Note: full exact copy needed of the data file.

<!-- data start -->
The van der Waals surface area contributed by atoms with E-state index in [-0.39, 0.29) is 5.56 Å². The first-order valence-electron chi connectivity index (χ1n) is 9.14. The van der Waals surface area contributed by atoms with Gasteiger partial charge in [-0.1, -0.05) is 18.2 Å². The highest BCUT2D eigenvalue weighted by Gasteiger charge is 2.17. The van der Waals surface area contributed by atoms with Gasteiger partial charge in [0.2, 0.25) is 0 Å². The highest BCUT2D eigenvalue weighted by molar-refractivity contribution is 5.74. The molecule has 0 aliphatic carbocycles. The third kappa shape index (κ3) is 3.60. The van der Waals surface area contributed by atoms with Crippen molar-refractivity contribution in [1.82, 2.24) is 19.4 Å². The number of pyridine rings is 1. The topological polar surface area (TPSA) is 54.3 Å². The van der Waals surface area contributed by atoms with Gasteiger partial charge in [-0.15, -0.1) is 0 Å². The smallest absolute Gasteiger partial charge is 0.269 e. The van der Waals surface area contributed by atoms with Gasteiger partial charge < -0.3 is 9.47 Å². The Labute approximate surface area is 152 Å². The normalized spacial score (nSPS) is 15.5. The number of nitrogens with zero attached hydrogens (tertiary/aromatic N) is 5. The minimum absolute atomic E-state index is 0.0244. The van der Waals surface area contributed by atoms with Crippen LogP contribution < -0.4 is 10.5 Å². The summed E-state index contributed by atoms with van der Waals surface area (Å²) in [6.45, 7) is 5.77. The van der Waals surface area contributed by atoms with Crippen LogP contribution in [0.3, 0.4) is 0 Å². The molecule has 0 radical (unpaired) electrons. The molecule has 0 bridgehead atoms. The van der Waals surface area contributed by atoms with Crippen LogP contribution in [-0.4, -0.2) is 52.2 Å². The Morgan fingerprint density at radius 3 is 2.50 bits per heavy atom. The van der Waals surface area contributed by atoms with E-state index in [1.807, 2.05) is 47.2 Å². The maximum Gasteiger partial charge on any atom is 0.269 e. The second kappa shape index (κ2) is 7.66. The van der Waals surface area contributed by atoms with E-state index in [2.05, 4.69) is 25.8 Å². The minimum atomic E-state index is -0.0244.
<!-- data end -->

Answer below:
The van der Waals surface area contributed by atoms with E-state index in [-0.39, 0.29) is 5.56 Å². The first-order valence-electron chi connectivity index (χ1n) is 9.14. The van der Waals surface area contributed by atoms with Gasteiger partial charge in [-0.1, -0.05) is 18.2 Å². The highest BCUT2D eigenvalue weighted by Gasteiger charge is 2.17. The van der Waals surface area contributed by atoms with Gasteiger partial charge in [0.2, 0.25) is 0 Å². The highest BCUT2D eigenvalue weighted by molar-refractivity contribution is 5.74. The molecule has 0 aliphatic carbocycles. The third kappa shape index (κ3) is 3.60. The van der Waals surface area contributed by atoms with Crippen molar-refractivity contribution in [1.82, 2.24) is 19.4 Å². The number of pyridine rings is 1. The topological polar surface area (TPSA) is 54.3 Å². The van der Waals surface area contributed by atoms with Gasteiger partial charge in [-0.15, -0.1) is 0 Å². The smallest absolute Gasteiger partial charge is 0.269 e. The van der Waals surface area contributed by atoms with Gasteiger partial charge < -0.3 is 9.47 Å². The Labute approximate surface area is 152 Å². The normalized spacial score (nSPS) is 15.5. The number of nitrogens with zero attached hydrogens (tertiary/aromatic N) is 5. The minimum absolute atomic E-state index is 0.0244. The van der Waals surface area contributed by atoms with Crippen LogP contribution < -0.4 is 10.5 Å². The summed E-state index contributed by atoms with van der Waals surface area (Å²) in [6.45, 7) is 5.77. The van der Waals surface area contributed by atoms with Crippen LogP contribution in [0.3, 0.4) is 0 Å². The molecule has 0 radical (unpaired) electrons. The molecule has 0 bridgehead atoms. The van der Waals surface area contributed by atoms with Crippen LogP contribution in [-0.4, -0.2) is 52.2 Å². The Morgan fingerprint density at radius 3 is 2.50 bits per heavy atom. The van der Waals surface area contributed by atoms with E-state index in [1.807, 2.05) is 47.2 Å². The maximum Gasteiger partial charge on any atom is 0.269 e. The second kappa shape index (κ2) is 7.66. The van der Waals surface area contributed by atoms with E-state index in [2.05, 4.69) is 25.8 Å². The minimum atomic E-state index is -0.0244.